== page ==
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Salivary Bioscience Bulletin

SBB – Better Together – Salivary Testosterone & Cortisol

Drop Date: June 2016

In This Drop: Measuring Salivary Testosterone and Cortisol

Renewed interest by the research community has focused on the salivary testosterone/cortisol (T/C) ratio and its supporting biological mechanisms. In this issue of the Salivary Bioscience Bulletin, we explore the scientific literature and provide a summary of our findings.

Research suggests that testosterone and cortisol work together as part of a biological system influencing very basic and primary reactions to threats by balancing the hypothalamus-pituitary-adrenal (HPA) axis and the hypothalamus-pituitary-gonadal (HPG) axis responses (9). In response to a stressor, the human body increases the production of cortisol and decreases production of testosterone (12). In sports and exercise studies, salivary bioscience researchers have already concluded that the balancing of the T/C ratio not only supports a healthier lifestyle, but it can also act as a hormonal biomarker that targets overtraining and susceptibility to certain diseases and disorders (5,10).

General findings in the context of exercise and sports performance show the value of the salivary T/C ratio when observing training intensity levels and for determining potential overtraining and recovery (3, 7). This is often seen when there is evidence of a low or decreased T/C ratio (i.e., cortisol rises and testosterone decreases (2). In athletes, the T/C ratio has also been associated with skeletal muscle atrophy, as it may be reflective of the anabolism/catabolism balance of skeletal muscle as well (11).

However, the salivary T/C story doesn’t end with sports and performance. Additional research is beginning to encompass a much broader impact of the T/C ratio by expanding into the field of social biology. Findings related to social aggression and the T/C ratio have revealed a significant positive relationship between testosterone and aggression in subjects with high cortisol levels, but not in subjects with average to low cortisol levels (8). Now, research is beginning to elucidate the T/C ratio as a consistent hormonal marker for social aggression and criminal or aggressive tendencies (8,9).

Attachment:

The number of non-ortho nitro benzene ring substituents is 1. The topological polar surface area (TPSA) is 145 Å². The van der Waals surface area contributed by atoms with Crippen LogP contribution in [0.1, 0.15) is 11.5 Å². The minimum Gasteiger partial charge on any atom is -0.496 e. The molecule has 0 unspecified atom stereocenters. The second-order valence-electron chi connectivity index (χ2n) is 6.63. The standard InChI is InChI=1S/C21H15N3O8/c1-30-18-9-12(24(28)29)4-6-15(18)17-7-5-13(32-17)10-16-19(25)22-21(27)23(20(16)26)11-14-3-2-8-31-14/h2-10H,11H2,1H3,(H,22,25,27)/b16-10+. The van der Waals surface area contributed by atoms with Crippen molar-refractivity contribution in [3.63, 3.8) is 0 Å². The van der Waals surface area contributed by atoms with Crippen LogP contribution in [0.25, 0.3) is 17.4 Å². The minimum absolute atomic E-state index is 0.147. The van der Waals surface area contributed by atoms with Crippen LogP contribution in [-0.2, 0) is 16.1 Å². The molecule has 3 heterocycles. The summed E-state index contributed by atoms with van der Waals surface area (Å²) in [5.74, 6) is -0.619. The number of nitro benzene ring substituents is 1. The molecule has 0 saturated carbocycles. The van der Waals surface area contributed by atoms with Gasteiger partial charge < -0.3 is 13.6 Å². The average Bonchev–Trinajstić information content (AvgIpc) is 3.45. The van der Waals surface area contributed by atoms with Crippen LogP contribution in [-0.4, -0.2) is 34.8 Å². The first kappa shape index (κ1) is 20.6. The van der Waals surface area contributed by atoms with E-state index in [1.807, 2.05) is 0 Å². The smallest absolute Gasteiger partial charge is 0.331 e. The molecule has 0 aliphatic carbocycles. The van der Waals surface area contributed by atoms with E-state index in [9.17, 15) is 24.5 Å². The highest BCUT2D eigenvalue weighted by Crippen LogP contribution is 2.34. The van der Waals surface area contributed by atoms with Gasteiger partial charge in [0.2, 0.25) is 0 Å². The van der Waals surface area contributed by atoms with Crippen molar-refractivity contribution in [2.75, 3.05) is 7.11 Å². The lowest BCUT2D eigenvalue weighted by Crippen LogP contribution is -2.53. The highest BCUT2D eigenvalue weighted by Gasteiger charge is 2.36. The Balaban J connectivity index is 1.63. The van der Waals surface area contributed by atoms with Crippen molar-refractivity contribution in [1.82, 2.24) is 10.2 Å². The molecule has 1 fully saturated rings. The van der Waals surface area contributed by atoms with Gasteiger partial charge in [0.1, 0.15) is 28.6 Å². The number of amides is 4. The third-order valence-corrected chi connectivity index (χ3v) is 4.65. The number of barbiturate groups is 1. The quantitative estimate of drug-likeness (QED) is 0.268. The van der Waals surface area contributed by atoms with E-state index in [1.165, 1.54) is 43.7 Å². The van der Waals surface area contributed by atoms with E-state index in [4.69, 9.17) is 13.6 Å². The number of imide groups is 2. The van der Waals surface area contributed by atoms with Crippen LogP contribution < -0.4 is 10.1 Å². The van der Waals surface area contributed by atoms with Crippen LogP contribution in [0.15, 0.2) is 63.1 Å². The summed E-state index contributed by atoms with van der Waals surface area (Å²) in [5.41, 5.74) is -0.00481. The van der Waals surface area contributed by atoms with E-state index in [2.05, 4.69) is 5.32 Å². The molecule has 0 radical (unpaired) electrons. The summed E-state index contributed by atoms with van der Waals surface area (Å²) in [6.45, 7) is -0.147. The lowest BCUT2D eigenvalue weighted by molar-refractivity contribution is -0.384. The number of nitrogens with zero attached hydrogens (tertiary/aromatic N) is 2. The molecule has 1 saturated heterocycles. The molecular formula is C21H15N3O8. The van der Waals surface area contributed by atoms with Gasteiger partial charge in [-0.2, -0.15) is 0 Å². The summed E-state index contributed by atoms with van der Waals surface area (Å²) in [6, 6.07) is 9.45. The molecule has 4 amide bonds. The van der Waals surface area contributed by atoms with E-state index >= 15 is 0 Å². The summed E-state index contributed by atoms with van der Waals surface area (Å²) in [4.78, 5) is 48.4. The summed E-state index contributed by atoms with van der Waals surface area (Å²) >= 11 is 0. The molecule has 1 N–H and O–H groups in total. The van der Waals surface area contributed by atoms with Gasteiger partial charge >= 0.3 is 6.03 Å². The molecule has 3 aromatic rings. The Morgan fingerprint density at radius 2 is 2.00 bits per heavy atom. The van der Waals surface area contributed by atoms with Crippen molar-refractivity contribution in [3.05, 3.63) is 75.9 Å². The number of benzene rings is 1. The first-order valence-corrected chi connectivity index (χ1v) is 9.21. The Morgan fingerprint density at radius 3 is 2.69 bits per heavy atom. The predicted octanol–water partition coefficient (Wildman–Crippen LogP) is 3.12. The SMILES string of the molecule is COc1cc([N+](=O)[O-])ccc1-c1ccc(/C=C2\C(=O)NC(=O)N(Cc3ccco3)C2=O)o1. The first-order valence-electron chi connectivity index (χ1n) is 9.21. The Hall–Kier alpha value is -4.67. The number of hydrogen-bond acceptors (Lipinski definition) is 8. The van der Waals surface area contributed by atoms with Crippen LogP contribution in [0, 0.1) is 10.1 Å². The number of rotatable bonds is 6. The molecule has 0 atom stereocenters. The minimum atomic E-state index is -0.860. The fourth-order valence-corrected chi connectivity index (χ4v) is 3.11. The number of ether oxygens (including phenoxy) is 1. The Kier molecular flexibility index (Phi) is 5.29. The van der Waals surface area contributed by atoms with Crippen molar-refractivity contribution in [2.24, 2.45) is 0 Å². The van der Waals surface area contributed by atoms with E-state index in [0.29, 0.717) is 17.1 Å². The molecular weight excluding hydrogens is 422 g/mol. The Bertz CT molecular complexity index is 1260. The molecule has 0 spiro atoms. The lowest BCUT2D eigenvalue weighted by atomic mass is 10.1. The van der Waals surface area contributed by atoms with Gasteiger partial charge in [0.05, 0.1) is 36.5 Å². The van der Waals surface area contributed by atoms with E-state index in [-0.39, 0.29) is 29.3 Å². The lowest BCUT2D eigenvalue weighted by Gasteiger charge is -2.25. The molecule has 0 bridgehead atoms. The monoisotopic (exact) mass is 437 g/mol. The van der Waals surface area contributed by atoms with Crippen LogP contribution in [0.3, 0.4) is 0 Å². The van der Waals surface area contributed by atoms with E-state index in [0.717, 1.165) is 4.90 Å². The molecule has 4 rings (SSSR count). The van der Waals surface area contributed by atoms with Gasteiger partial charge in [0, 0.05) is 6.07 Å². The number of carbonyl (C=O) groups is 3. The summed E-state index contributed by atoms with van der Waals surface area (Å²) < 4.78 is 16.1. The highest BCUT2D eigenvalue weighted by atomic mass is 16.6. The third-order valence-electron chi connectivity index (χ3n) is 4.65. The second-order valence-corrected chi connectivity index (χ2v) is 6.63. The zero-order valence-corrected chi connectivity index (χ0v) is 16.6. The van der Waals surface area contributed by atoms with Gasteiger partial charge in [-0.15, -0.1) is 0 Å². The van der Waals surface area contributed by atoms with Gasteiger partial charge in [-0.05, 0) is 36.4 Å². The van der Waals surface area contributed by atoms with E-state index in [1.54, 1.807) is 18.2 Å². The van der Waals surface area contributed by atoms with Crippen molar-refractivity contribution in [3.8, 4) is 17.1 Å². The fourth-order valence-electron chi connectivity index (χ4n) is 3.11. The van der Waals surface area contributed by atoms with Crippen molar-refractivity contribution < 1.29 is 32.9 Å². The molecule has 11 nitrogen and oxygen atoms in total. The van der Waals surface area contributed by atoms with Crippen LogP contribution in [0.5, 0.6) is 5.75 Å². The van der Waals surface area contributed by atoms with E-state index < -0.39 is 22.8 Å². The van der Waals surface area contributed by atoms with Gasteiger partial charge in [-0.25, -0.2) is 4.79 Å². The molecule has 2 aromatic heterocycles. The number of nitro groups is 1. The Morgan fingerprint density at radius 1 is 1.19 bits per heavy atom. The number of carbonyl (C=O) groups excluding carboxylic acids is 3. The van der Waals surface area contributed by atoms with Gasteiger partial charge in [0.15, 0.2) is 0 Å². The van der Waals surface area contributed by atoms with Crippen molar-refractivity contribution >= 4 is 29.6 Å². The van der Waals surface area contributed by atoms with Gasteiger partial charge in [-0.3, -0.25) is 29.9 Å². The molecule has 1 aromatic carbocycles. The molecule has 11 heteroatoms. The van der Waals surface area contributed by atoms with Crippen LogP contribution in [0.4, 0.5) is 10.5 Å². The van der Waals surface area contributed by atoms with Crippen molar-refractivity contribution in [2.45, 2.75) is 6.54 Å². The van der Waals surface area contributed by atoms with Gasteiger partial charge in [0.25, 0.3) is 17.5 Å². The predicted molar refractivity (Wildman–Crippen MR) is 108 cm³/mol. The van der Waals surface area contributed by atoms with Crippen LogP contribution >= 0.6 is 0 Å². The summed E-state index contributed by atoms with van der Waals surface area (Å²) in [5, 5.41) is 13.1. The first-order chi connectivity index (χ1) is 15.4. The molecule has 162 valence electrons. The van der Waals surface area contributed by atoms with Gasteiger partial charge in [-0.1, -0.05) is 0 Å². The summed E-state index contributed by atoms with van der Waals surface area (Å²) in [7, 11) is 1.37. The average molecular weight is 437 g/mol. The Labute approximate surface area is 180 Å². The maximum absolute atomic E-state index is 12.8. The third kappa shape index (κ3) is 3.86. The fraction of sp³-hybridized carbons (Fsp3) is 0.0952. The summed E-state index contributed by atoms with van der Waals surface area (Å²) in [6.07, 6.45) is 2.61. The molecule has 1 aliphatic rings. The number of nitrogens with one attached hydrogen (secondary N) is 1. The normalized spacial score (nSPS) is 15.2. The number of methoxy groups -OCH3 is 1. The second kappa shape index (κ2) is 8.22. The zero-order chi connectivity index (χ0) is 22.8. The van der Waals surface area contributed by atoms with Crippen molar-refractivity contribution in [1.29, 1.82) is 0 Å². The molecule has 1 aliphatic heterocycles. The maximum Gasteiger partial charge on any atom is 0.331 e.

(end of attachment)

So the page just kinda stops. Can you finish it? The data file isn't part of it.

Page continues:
While research continues to define the significant health implications of monitoring the T/C ratio by further understanding its biobehavioral influences, the team at Salimetrics stands ready to support you with convenient sample collection methods, salivary analysis and accurate results, so that you can unlock the potential of the T/C ratio in your research.


  1. Guilhem, G. et al (2015). Salivary Hormones Response to Preparation and Pre-competitive Training of World-class Level Athletes. Front Physiol, PMID, 26635619.
  2. Lippi, G. et al (2016). Analytical Evaluation of Free Testosterone and Cortisol Immunoassays in Saliva as a Reliable Alternative to Serum in Sports Medicine. J Clin Lab Anal, PMID, 26990800.
  3. Kreher, J.B. et al (2012). Overtraining Syndrome. Sports Health, 4(2), 128–138.
  4. Hug, M. et al (2003). Training modalities: over-reaching and over-training in athletes, including a study of the role of hormones. Best Pract Res Clin Endocrinol Metab, 17(2), 191-209.
  5. Filaire, E. et al (2001). Preliminary results on mood state, salivary testosterone:cortisol ratio and team performance in a professional soccer team. Eur J Appl Physiol, 86(2), 179-84.
  6. Ghiciuc, C.M. et al (2015). Imbalance in the diurnal salivary testosterone/cortisol ratio in men with severe obstructive sleep apnea: an observational study. Braz J Otorhinolaryngol, S1808-8694(15), 00241-4.
  7. Glenn, A.L. et al (2012). Increased testosterone to cortisol ratio in psychopathy. J Abnorm Psychol, 120(2), 389-399.
  8. Denson, T.F. et al (2013). Endogenous testosterone and cortisol jointly influence reactive aggression in women. Psychoneuroendocrinology, 38(3), 416-24.
  9. Terburg, D. et al (2009). The testosterone-cortisol ratio: A hormonalmarker for proneness to social aggression. Int J Law Psychiatry, 32(4), 216-23.
  10. Smith, G.D. et al (2005). Cortisol, testosterone, and coronary heart disease: prospective evidence from the Caerphilly study. Circulation, 112(3), 332-40.
  11. Grandys, M. et al (2016). The importance of the training-induced decrease in basal cortisol concentration in the improvement in muscular performance in humans. Physiol Res, 65(1), 109-20.
  12. Edwards, D.A. et al (2015). Baseline cortisol moderates testosterone reactivity to women’s intercollegiate athletic competition. Physiol Behav, 142, 48-51.

*Note: Salimetrics provides this information for research use only (RUO). Information is not provided to promote off-label use of medical devices. Please consult the full-text article.

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